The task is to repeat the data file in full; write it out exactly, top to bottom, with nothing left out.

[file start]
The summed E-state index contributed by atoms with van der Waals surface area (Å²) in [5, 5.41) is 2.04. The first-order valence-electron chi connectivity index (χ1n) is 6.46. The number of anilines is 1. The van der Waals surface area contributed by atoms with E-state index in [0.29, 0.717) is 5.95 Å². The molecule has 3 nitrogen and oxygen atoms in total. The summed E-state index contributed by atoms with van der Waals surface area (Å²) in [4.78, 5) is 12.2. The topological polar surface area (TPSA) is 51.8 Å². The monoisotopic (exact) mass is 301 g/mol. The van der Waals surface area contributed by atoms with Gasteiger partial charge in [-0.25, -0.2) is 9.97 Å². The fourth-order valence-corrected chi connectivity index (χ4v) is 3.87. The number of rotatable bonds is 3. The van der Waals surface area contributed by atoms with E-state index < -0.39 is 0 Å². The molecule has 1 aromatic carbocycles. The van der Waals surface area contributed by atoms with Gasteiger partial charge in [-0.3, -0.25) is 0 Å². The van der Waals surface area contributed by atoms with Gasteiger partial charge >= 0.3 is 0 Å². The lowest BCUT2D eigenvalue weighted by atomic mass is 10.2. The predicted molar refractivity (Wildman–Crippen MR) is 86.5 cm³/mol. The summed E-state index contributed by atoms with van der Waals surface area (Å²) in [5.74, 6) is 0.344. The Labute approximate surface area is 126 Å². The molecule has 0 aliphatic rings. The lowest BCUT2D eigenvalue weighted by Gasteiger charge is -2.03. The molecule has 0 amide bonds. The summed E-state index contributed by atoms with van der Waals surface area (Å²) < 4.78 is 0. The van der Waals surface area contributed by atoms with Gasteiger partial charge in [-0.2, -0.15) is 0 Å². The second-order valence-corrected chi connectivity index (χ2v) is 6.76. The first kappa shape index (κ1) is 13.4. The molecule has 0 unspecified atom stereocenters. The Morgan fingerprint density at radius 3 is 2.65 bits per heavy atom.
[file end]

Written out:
The summed E-state index contributed by atoms with van der Waals surface area (Å²) in [5, 5.41) is 2.04. The first-order valence-electron chi connectivity index (χ1n) is 6.46. The number of anilines is 1. The van der Waals surface area contributed by atoms with E-state index in [0.29, 0.717) is 5.95 Å². The molecule has 3 nitrogen and oxygen atoms in total. The summed E-state index contributed by atoms with van der Waals surface area (Å²) in [4.78, 5) is 12.2. The topological polar surface area (TPSA) is 51.8 Å². The monoisotopic (exact) mass is 301 g/mol. The van der Waals surface area contributed by atoms with Gasteiger partial charge in [-0.25, -0.2) is 9.97 Å². The fourth-order valence-corrected chi connectivity index (χ4v) is 3.87. The number of rotatable bonds is 3. The van der Waals surface area contributed by atoms with E-state index < -0.39 is 0 Å². The molecule has 1 aromatic carbocycles. The van der Waals surface area contributed by atoms with Gasteiger partial charge in [-0.3, -0.25) is 0 Å². The van der Waals surface area contributed by atoms with Gasteiger partial charge >= 0.3 is 0 Å². The lowest BCUT2D eigenvalue weighted by atomic mass is 10.2. The predicted molar refractivity (Wildman–Crippen MR) is 86.5 cm³/mol. The summed E-state index contributed by atoms with van der Waals surface area (Å²) in [5.74, 6) is 0.344. The Labute approximate surface area is 126 Å². The molecule has 0 aliphatic rings. The lowest BCUT2D eigenvalue weighted by Gasteiger charge is -2.03. The molecule has 0 amide bonds. The summed E-state index contributed by atoms with van der Waals surface area (Å²) < 4.78 is 0. The van der Waals surface area contributed by atoms with Gasteiger partial charge in [-0.2, -0.15) is 0 Å². The second-order valence-corrected chi connectivity index (χ2v) is 6.76. The first kappa shape index (κ1) is 13.4. The molecule has 0 unspecified atom stereocenters. The Morgan fingerprint density at radius 3 is 2.65 bits per heavy atom.